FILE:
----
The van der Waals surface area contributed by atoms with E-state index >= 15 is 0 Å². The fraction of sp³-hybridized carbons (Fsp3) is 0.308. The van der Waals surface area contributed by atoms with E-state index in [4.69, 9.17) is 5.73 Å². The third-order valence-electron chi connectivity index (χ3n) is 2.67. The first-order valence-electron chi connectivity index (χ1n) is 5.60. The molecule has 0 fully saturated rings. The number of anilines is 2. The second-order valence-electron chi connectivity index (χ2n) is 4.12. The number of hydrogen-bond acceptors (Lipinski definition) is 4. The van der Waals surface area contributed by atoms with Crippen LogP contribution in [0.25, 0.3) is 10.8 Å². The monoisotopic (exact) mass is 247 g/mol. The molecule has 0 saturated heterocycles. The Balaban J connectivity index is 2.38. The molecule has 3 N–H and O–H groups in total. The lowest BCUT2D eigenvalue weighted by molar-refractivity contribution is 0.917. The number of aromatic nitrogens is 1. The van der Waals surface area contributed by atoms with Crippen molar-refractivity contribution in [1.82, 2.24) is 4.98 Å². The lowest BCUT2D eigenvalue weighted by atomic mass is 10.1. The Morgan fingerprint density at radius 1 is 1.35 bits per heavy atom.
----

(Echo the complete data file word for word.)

The van der Waals surface area contributed by atoms with E-state index >= 15 is 0 Å². The fraction of sp³-hybridized carbons (Fsp3) is 0.308. The van der Waals surface area contributed by atoms with E-state index in [4.69, 9.17) is 5.73 Å². The third-order valence-electron chi connectivity index (χ3n) is 2.67. The first-order valence-electron chi connectivity index (χ1n) is 5.60. The molecule has 0 fully saturated rings. The number of anilines is 2. The second-order valence-electron chi connectivity index (χ2n) is 4.12. The number of hydrogen-bond acceptors (Lipinski definition) is 4. The van der Waals surface area contributed by atoms with Crippen LogP contribution in [0.25, 0.3) is 10.8 Å². The monoisotopic (exact) mass is 247 g/mol. The molecule has 0 saturated heterocycles. The Balaban J connectivity index is 2.38. The molecule has 3 N–H and O–H groups in total. The lowest BCUT2D eigenvalue weighted by molar-refractivity contribution is 0.917. The number of aromatic nitrogens is 1. The van der Waals surface area contributed by atoms with Crippen molar-refractivity contribution in [1.82, 2.24) is 4.98 Å². The lowest BCUT2D eigenvalue weighted by atomic mass is 10.1. The Morgan fingerprint density at radius 1 is 1.35 bits per heavy atom.